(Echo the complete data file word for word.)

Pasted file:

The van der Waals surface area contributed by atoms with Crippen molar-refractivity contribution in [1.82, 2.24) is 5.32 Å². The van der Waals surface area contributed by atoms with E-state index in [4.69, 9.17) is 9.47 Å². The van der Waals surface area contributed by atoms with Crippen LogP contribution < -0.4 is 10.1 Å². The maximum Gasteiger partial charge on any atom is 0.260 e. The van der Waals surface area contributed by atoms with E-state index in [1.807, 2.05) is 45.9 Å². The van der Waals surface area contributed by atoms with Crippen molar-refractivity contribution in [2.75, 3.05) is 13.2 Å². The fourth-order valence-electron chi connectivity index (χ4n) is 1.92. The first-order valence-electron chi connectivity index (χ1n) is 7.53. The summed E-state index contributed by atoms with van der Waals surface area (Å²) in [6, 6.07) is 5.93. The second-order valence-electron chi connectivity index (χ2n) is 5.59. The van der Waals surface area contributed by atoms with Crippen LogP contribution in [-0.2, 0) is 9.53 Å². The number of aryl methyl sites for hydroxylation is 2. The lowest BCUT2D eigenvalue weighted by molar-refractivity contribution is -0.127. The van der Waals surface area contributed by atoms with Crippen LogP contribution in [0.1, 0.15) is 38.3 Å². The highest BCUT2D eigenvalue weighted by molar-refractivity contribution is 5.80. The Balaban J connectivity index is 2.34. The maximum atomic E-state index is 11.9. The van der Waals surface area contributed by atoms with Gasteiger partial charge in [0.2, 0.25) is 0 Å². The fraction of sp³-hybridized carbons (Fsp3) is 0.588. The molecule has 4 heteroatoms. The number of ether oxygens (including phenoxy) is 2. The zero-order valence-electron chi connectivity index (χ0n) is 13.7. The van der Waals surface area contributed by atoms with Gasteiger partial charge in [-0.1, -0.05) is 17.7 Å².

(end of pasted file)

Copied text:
The van der Waals surface area contributed by atoms with Crippen molar-refractivity contribution in [1.82, 2.24) is 5.32 Å². The van der Waals surface area contributed by atoms with E-state index in [4.69, 9.17) is 9.47 Å². The van der Waals surface area contributed by atoms with Crippen LogP contribution < -0.4 is 10.1 Å². The maximum Gasteiger partial charge on any atom is 0.260 e. The van der Waals surface area contributed by atoms with E-state index in [1.807, 2.05) is 45.9 Å². The van der Waals surface area contributed by atoms with Crippen molar-refractivity contribution in [2.75, 3.05) is 13.2 Å². The fourth-order valence-electron chi connectivity index (χ4n) is 1.92. The first-order valence-electron chi connectivity index (χ1n) is 7.53. The summed E-state index contributed by atoms with van der Waals surface area (Å²) in [6, 6.07) is 5.93. The second-order valence-electron chi connectivity index (χ2n) is 5.59. The van der Waals surface area contributed by atoms with Crippen LogP contribution in [-0.2, 0) is 9.53 Å². The number of aryl methyl sites for hydroxylation is 2. The lowest BCUT2D eigenvalue weighted by molar-refractivity contribution is -0.127. The van der Waals surface area contributed by atoms with Crippen LogP contribution in [0.1, 0.15) is 38.3 Å². The highest BCUT2D eigenvalue weighted by molar-refractivity contribution is 5.80. The Balaban J connectivity index is 2.34. The maximum atomic E-state index is 11.9. The van der Waals surface area contributed by atoms with Gasteiger partial charge in [0.2, 0.25) is 0 Å². The fraction of sp³-hybridized carbons (Fsp3) is 0.588. The molecule has 4 heteroatoms. The number of ether oxygens (including phenoxy) is 2. The zero-order valence-electron chi connectivity index (χ0n) is 13.7. The van der Waals surface area contributed by atoms with Gasteiger partial charge in [-0.1, -0.05) is 17.7 Å².